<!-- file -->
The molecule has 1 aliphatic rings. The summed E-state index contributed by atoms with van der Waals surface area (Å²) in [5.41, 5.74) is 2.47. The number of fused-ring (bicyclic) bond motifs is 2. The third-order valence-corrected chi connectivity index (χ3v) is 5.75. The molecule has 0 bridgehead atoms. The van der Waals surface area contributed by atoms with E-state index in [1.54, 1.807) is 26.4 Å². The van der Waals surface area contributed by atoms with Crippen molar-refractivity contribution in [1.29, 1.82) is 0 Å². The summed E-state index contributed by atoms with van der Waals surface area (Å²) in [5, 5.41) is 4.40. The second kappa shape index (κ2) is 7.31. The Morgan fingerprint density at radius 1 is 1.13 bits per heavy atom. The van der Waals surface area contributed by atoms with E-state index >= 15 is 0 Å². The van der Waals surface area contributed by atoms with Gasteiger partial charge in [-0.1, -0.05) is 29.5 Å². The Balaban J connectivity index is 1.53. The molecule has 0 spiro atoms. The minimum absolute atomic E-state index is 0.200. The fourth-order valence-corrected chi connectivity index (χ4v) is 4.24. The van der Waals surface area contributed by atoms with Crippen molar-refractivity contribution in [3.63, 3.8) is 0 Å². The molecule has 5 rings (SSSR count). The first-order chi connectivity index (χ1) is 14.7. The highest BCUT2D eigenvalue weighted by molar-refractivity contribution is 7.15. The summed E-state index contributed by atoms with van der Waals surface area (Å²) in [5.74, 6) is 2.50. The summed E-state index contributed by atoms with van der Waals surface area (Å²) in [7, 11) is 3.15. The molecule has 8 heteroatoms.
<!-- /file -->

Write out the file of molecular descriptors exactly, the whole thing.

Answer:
The molecule has 1 aliphatic rings. The summed E-state index contributed by atoms with van der Waals surface area (Å²) in [5.41, 5.74) is 2.47. The number of fused-ring (bicyclic) bond motifs is 2. The third-order valence-corrected chi connectivity index (χ3v) is 5.75. The molecule has 0 bridgehead atoms. The van der Waals surface area contributed by atoms with E-state index in [1.54, 1.807) is 26.4 Å². The van der Waals surface area contributed by atoms with Crippen molar-refractivity contribution in [1.29, 1.82) is 0 Å². The summed E-state index contributed by atoms with van der Waals surface area (Å²) in [5, 5.41) is 4.40. The second kappa shape index (κ2) is 7.31. The Morgan fingerprint density at radius 1 is 1.13 bits per heavy atom. The van der Waals surface area contributed by atoms with E-state index >= 15 is 0 Å². The van der Waals surface area contributed by atoms with Gasteiger partial charge in [-0.1, -0.05) is 29.5 Å². The Balaban J connectivity index is 1.53. The molecule has 0 spiro atoms. The minimum absolute atomic E-state index is 0.200. The fourth-order valence-corrected chi connectivity index (χ4v) is 4.24. The van der Waals surface area contributed by atoms with Crippen molar-refractivity contribution in [3.63, 3.8) is 0 Å². The molecule has 5 rings (SSSR count). The first-order chi connectivity index (χ1) is 14.7. The highest BCUT2D eigenvalue weighted by molar-refractivity contribution is 7.15. The summed E-state index contributed by atoms with van der Waals surface area (Å²) in [5.74, 6) is 2.50. The summed E-state index contributed by atoms with van der Waals surface area (Å²) in [7, 11) is 3.15. The molecule has 8 heteroatoms.